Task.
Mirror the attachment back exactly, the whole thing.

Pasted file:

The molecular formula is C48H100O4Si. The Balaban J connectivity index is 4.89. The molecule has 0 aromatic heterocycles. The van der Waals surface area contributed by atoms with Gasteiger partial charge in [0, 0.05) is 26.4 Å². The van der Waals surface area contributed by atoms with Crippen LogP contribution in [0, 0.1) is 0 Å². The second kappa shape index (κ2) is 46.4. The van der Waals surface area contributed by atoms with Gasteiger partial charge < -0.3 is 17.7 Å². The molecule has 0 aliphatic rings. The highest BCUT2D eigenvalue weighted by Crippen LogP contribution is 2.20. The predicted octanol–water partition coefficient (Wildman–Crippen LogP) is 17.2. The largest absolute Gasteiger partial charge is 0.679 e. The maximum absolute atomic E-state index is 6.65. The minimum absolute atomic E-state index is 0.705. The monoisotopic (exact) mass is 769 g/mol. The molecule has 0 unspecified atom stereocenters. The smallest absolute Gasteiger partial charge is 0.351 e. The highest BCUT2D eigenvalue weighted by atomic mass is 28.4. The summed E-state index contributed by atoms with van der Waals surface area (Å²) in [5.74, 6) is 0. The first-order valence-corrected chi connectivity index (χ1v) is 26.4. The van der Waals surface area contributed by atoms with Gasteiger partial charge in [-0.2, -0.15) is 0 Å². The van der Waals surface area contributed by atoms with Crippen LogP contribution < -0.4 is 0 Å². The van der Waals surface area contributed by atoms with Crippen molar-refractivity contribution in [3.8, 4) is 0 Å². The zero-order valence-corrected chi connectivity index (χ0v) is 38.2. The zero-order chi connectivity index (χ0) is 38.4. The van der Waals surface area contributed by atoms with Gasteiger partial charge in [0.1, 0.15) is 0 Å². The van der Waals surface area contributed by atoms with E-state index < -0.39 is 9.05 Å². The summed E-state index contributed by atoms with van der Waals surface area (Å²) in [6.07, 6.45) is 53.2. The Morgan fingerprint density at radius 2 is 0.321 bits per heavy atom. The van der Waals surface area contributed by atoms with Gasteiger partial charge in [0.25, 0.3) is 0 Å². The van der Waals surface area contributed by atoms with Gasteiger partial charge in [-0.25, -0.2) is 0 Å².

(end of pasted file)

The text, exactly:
The molecular formula is C48H100O4Si. The Balaban J connectivity index is 4.89. The molecule has 0 aromatic heterocycles. The van der Waals surface area contributed by atoms with Gasteiger partial charge in [0, 0.05) is 26.4 Å². The van der Waals surface area contributed by atoms with Crippen LogP contribution in [0, 0.1) is 0 Å². The second kappa shape index (κ2) is 46.4. The van der Waals surface area contributed by atoms with Gasteiger partial charge < -0.3 is 17.7 Å². The molecule has 0 aliphatic rings. The highest BCUT2D eigenvalue weighted by Crippen LogP contribution is 2.20. The predicted octanol–water partition coefficient (Wildman–Crippen LogP) is 17.2. The largest absolute Gasteiger partial charge is 0.679 e. The maximum absolute atomic E-state index is 6.65. The minimum absolute atomic E-state index is 0.705. The monoisotopic (exact) mass is 769 g/mol. The molecule has 0 unspecified atom stereocenters. The smallest absolute Gasteiger partial charge is 0.351 e. The highest BCUT2D eigenvalue weighted by atomic mass is 28.4. The summed E-state index contributed by atoms with van der Waals surface area (Å²) in [5.74, 6) is 0. The first-order valence-corrected chi connectivity index (χ1v) is 26.4. The van der Waals surface area contributed by atoms with Gasteiger partial charge in [-0.2, -0.15) is 0 Å². The van der Waals surface area contributed by atoms with Crippen LogP contribution < -0.4 is 0 Å². The van der Waals surface area contributed by atoms with Crippen molar-refractivity contribution in [3.8, 4) is 0 Å². The zero-order valence-corrected chi connectivity index (χ0v) is 38.2. The zero-order chi connectivity index (χ0) is 38.4. The van der Waals surface area contributed by atoms with Gasteiger partial charge in [0.1, 0.15) is 0 Å². The van der Waals surface area contributed by atoms with E-state index < -0.39 is 9.05 Å². The summed E-state index contributed by atoms with van der Waals surface area (Å²) in [6.07, 6.45) is 53.2. The Morgan fingerprint density at radius 2 is 0.321 bits per heavy atom. The van der Waals surface area contributed by atoms with Gasteiger partial charge in [0.25, 0.3) is 0 Å². The van der Waals surface area contributed by atoms with Gasteiger partial charge in [-0.25, -0.2) is 0 Å².